Munson Health
Related Information
Acoustic Neuroma Removal

Back to Document

by Chwistek M

(Neurilemmoma; Vestibular Schwannoma)



An acoustic neuroma is a noncancerous tumor. It grows on the acoustic nerve, which runs from the brain to the ear. This type of tumor typically grows slowly. It may cause hearing loss, balance problems, facial numbness, and headaches.
The Acoustic Nerve
Nucleus factsheet image
Copyright © Nucleus Medical Media, Inc.
There are three main treatment options for an acoustic neuroma:
This fact sheet focuses on microsurgical removal.

Possible Complications

Side effects may be temporary or permanent. If you are planning to have this surgery, your doctor will review a list of possible complications. These may include:
Some factors that may increase the risk of complications include:
  • Smoking
  • Increased age
  • Size of the tumor

What to Expect

Prior to Procedure

The following medicines may be given before the procedure:
  • Steroids—usually started 48 hours before surgery
  • Antibiotic—given by IV right before surgery
Talk to your doctor about your medications. You may be asked to stop taking some medications up to one week before the procedure. These may include:
  • Anti-inflammatory medication
  • Blood thinners
  • Anti-platelet medication


General anesthesia will be used. You will be asleep.

Description of the Procedure

The type of procedure will depend on your condition. Factors such as hearing status and the size and location of the tumor will be considered. One of the following surgical methods will be selected:
This approach is often used when you already have significant hearing loss. The mastoid bone in the skull and bone in the inner ear will be removed. This allows access to the ear canal and the tumor.
An opening will be made in the skull behind the ear. This approach is used for large or small tumors. It makes it easier to see and protect the nerves during surgery.
Middle Fossa
The tumor will be removed from the upper surface of the ear canal. This approach is used when there is a good chance that hearing may be maintained.

Immediately After Procedure

You will spend at least one night in the intensive care unit for care and observation.

How Long Will It Take?

The surgery takes about 6-12 hours. The exact length will depend on the size and location of the tumor.

How Much Will It Hurt?

Anesthesia will prevent pain during the procedure. You may notice pain after the procedure. Talk to your doctor about medications to help manage the pain.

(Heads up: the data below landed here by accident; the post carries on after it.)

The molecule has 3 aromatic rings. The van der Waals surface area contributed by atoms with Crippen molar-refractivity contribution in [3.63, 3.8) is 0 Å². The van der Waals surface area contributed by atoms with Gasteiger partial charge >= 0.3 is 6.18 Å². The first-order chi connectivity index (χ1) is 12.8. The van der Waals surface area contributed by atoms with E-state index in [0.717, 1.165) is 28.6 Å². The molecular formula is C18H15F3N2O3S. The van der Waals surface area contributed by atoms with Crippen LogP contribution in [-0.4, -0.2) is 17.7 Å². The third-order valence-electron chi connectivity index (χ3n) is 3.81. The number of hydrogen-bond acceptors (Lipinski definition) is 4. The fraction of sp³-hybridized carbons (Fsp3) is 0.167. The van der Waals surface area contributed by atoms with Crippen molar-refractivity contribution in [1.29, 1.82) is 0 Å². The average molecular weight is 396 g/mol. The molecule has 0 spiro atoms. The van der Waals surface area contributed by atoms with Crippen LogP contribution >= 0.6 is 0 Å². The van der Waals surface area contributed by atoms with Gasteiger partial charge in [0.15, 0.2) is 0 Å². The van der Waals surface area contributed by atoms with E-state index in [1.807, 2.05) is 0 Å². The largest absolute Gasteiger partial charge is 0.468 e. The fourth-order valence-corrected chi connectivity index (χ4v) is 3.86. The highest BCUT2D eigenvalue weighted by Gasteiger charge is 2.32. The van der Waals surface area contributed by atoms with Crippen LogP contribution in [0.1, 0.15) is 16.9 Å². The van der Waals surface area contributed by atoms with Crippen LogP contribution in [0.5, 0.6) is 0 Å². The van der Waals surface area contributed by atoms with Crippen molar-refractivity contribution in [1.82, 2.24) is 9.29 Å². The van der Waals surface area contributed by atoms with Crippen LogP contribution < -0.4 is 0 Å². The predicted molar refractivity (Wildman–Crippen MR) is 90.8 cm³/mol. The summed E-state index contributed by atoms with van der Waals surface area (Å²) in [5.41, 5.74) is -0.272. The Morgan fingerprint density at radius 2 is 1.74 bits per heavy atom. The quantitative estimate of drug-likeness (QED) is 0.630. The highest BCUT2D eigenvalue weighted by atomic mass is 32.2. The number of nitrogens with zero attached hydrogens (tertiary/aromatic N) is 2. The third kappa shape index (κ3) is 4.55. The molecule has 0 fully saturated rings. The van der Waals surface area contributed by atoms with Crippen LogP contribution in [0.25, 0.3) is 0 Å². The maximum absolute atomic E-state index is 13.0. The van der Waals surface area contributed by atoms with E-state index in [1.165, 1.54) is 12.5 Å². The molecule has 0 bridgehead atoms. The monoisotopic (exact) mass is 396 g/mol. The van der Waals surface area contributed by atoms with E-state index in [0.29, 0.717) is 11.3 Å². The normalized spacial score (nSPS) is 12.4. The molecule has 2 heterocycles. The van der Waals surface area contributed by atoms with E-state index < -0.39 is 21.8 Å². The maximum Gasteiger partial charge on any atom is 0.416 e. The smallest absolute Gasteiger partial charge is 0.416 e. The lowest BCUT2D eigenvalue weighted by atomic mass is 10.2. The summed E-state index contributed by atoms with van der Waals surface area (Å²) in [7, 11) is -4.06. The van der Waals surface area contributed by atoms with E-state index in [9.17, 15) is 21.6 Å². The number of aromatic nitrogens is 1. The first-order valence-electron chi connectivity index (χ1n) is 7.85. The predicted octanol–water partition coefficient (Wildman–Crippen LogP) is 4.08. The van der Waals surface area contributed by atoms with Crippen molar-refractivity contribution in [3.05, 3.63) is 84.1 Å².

Average Hospital Stay

The usual length of stay is 4-7 days. Your stay may be longer if there are complications.

Post-procedure Care

At the Hospital
During recovery, you may have some of the following:
  • Head discomfort
  • Fatigue and sleepiness
  • Emotional lows
  • Headache
  • Lightheadedness
  • Nausea
Staff will help you manage these problems.
At Home
When you return home, follow these guidelines for a safe recovery:
  • Keep the incision area clean and dry.
  • Do not drive until your doctor allows it.
  • Ask your doctor when you will be able to return to work.
  • Ask your doctor when it is safe for you to shower, bathe, or soak in water.
  • Take medications as instructed.
Full recovery typically takes 4-6 weeks. MRI scans will be done regularly over the next several years. The scans will check to see if the tumor returns.


Acoustic Neuroma Association

American Academy of Audiology



Canadian Academy of Audiology

The College of Family Physicians of Canada



Acoustic neuroma. American Hearing Research Foundation. Available at: Accessed June 25, 2013.

Acoustic neuroma. Vestibular Disorders Association. Available at: Accessed June 25, 2013.

Bennett M, Haynes DS. Surgical approaches and complications in the removal of vestibular schwannomas. Otolaryngol Clin North Am. 2007;40(3):589-609.

Vestibular schwannoma. EBSCO DynaMed website. Available at: Updated June 19, 2013. Accessed June 25, 2013.

What is acoustic neuroma? Acoustic Neuroma Association website. Available at: Accessed June 25, 2013.

6/2/2011 DynaMed's Systematic Literature Surveillance. Mills E, Eyawo O, et al. Smoking cessation reduces postoperative complications: a systematic review and meta-analysis. Am J Med. 2011;124(2):144-154.e8.


Revision Information